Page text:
The United States could be faced with a national health care crisis in the coming decades as the country's baby boomer population ages and a growing number of older adults find themselves diagnosed with and living longer with cancer.
That is the position of a team of researchers from across the country who believe current prevention measures, screening, treatments, and supportive care for older patients at risk of or dealing with cancer are lacking in the US.
In a special supplement issue of the international journal Cancer being released this month - Aging in the Context of Cancer Prevention and Control: Perspectives from Behavioral Health Medicine – the researchers say there is an urgent need for clear, evidence-based practice guidelines to assist physicians, oncologists and others who provide short- and long-term care management to older adults with cancer.
Only with more immediate research will proper prevention efforts, screening, treatment approaches, post-treatment survivorship and end of life care be put in place to serve this rapidly growing population, the experts say.
Consider these facts:
- More than 60 percent of all malignant cancer diagnoses in the U.S. occur in people age 65 or older.
- There are an estimated 6.5 million adults age 65 or older currently living with a history of cancer in the U.S.
- That number will only go up as the country's baby boomer population ages and the number of men and women age 65 and older – currently about 36.8 million – doubles by the year 2030.
Approximately 43 percent of these older men and women with cancer are expected to survive for 10 years or more and approximately 17 percent survive for 20 years or more after their initial diagnosis.
"The coalescence of three factors has the potential to create one of the biggest public health problems our country has faced in decades," said Keith M. Bellizzi, a cancer survivorship researcher and assistant professor of human development and family studies at the University of Connecticut. "These are: the aging of the baby boomers, the age sensitive nature of cancer, and the increased survival for those diagnosed with cancer."
There is growing consensus, Bellizzi said, that researchers and clinicians will need to take a multidisciplinary approach to address this challenge incorporating perspectives from geriatrics, oncology, behavioral medicine, and public health.
"Further alarming are two recent reports which warn of a looming shortage of adult oncologists and geriatricians in the coming decades," said Bellizzi, one of the Cancer supplement's lead authors and a former scientist with the National Cancer Institute in Bethesda, MD. "Two pressing questions that need to be addressed are: 1) Who and how will we care for the growing population of older individuals with cancer, many of whom also will have competing health conditions, and 2) what are the unique physical, mental and social issues that they face. Regrettably, research has not kept pace with this growing population."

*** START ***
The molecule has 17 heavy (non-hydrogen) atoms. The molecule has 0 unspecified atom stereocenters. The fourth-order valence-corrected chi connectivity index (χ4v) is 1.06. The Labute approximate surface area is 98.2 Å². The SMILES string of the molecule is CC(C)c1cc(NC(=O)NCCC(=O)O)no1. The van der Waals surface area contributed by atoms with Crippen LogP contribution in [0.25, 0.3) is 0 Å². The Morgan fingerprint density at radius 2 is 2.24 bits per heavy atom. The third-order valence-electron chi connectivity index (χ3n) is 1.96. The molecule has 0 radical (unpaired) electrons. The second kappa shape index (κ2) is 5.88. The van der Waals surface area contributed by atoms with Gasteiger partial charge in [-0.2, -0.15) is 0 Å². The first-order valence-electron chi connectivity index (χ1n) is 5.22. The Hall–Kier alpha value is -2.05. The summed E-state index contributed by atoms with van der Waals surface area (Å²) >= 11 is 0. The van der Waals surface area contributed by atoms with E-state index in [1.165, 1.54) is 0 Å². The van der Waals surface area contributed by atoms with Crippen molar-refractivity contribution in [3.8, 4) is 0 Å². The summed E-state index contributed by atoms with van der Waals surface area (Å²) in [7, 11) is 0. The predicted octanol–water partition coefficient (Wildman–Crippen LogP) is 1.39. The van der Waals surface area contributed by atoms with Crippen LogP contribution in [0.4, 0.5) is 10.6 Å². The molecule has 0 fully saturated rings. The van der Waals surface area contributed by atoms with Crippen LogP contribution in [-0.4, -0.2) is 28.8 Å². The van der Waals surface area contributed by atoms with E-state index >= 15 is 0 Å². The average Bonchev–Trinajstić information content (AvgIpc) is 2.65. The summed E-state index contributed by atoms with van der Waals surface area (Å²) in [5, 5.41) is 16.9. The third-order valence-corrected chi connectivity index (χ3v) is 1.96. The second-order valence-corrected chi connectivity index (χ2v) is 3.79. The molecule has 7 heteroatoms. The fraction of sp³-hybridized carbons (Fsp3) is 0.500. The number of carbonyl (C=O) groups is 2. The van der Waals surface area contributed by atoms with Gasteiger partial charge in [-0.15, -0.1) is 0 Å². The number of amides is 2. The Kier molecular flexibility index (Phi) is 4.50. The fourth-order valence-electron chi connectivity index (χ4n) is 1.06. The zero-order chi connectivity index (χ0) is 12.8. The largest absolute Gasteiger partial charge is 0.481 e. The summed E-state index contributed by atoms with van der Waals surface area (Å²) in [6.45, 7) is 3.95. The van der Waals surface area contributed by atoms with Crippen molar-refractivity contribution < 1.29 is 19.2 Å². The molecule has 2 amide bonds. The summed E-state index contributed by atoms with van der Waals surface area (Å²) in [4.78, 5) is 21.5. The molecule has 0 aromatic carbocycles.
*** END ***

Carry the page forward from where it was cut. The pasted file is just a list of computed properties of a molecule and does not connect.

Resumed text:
Here are some of the critical issues facing the country's growing population of older cancer survivors as presented in the special supplement:
Prevention - There is a prevalent bias in the medical community and the general public that believes since many older people suffer from chronic disease, the focus should be on illness management rather than prevention. (Smoking cessation programs being one example) Since little evidence based prevention research exists in older populations, physicians are often forced to make their own judgment calls.
Screening - In general, older adults are less likely to be screened for cancer and are more likely to receive incomplete diagnostic workups. Future research in cancer screening should be devoted to developing or updating screening guidelines for older adults based on clinical trials that actually include older adults, decreasing barriers to screening when screening is found to be beneficial and leveraging volunteer organizations to enhance the participation of older adults in screening trials.
Treatment - Older adults are less likely to receive optimal doses of chemotherapy compared with younger patients due to toxicities and perceived complications. Age alone is inadequate in determining the vulnerability or response to treatment. When carefully selected, older patients can benefit from treatment or palliation. Use of a Comprehensive Geriatric Assessment (CGA) is recommended to determine which older cancer patients can benefit from treatment and which patients may benefit more from palliative care. Importantly, the patient's and family's values and preferences need to be taken into account in deciding on an appropriate treatment approach.
Survivorship - Is it my cancer or am I just getting older? Trying to disentangle the effects of cancer and its treatment from competing health conditions like cardiovascular disease, diabetes and osteoporosis on health outcomes is complex. Some studies suggest that older cancer survivors may be doing worse physically and psychologically than non-cancer comparison groups. More research is needed in this phase of the cancer care continuum which will ultimately lead to interventions to prevent or mitigate these adverse outcomes.
End of Life - Although preparation of living wills and designation of a Health Care Proxy are mandated by Federal Law, studies have identified numerous barriers to their implementation. We believe more effective and efficient communication regarding prognosis among patients, families and practitioners will improve decision making and help patients with terminal disease gain better control over their financial and health care decisions at end of life.
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